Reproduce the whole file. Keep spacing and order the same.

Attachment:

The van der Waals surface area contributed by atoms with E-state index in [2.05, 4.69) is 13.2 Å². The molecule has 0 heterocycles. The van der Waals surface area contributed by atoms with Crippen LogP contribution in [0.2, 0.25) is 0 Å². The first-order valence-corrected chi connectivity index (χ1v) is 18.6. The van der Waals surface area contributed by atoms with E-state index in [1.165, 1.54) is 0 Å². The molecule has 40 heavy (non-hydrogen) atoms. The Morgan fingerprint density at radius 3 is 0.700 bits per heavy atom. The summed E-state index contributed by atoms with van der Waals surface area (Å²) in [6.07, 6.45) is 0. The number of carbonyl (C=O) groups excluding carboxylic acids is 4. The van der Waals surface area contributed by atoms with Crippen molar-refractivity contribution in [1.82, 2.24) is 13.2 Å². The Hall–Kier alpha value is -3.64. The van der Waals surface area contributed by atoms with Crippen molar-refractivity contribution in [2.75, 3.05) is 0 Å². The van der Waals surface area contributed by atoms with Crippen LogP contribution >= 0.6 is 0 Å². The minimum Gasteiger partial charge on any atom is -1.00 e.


The van der Waals surface area contributed by atoms with E-state index in [2.05, 4.69) is 13.2 Å². The molecule has 0 heterocycles. The van der Waals surface area contributed by atoms with Crippen LogP contribution in [0.2, 0.25) is 0 Å². The first-order valence-corrected chi connectivity index (χ1v) is 18.6. The van der Waals surface area contributed by atoms with E-state index in [1.165, 1.54) is 0 Å². The molecule has 40 heavy (non-hydrogen) atoms. The Morgan fingerprint density at radius 3 is 0.700 bits per heavy atom. The summed E-state index contributed by atoms with van der Waals surface area (Å²) in [6.07, 6.45) is 0. The number of carbonyl (C=O) groups excluding carboxylic acids is 4. The van der Waals surface area contributed by atoms with Crippen molar-refractivity contribution in [1.82, 2.24) is 13.2 Å². The Hall–Kier alpha value is -3.64. The van der Waals surface area contributed by atoms with Crippen molar-refractivity contribution in [2.75, 3.05) is 0 Å². The van der Waals surface area contributed by atoms with Crippen LogP contribution >= 0.6 is 0 Å². The minimum Gasteiger partial charge on any atom is -1.00 e.